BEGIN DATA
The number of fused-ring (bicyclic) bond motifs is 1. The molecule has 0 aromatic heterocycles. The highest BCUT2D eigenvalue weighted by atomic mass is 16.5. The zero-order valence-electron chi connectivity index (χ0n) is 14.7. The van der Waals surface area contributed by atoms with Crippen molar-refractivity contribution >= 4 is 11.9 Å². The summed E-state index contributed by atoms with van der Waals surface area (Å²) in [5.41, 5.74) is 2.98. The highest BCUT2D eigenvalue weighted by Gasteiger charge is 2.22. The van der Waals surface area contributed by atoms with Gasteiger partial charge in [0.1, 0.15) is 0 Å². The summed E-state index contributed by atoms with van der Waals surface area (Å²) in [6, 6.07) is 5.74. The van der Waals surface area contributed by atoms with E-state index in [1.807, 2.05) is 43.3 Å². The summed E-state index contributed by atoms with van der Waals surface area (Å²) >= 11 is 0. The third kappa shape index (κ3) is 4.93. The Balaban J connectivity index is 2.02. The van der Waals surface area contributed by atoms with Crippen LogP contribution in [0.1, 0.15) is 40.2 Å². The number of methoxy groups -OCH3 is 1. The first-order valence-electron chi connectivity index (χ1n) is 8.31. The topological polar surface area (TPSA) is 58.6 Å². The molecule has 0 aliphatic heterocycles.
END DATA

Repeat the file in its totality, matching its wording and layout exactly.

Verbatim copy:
The number of fused-ring (bicyclic) bond motifs is 1. The molecule has 0 aromatic heterocycles. The highest BCUT2D eigenvalue weighted by atomic mass is 16.5. The zero-order valence-electron chi connectivity index (χ0n) is 14.7. The van der Waals surface area contributed by atoms with Crippen molar-refractivity contribution >= 4 is 11.9 Å². The summed E-state index contributed by atoms with van der Waals surface area (Å²) in [5.41, 5.74) is 2.98. The highest BCUT2D eigenvalue weighted by Gasteiger charge is 2.22. The van der Waals surface area contributed by atoms with Gasteiger partial charge in [0.1, 0.15) is 0 Å². The summed E-state index contributed by atoms with van der Waals surface area (Å²) in [6, 6.07) is 5.74. The van der Waals surface area contributed by atoms with E-state index in [1.807, 2.05) is 43.3 Å². The summed E-state index contributed by atoms with van der Waals surface area (Å²) >= 11 is 0. The third kappa shape index (κ3) is 4.93. The Balaban J connectivity index is 2.02. The van der Waals surface area contributed by atoms with Crippen LogP contribution in [0.1, 0.15) is 40.2 Å². The number of methoxy groups -OCH3 is 1. The first-order valence-electron chi connectivity index (χ1n) is 8.31. The topological polar surface area (TPSA) is 58.6 Å². The molecule has 0 aliphatic heterocycles.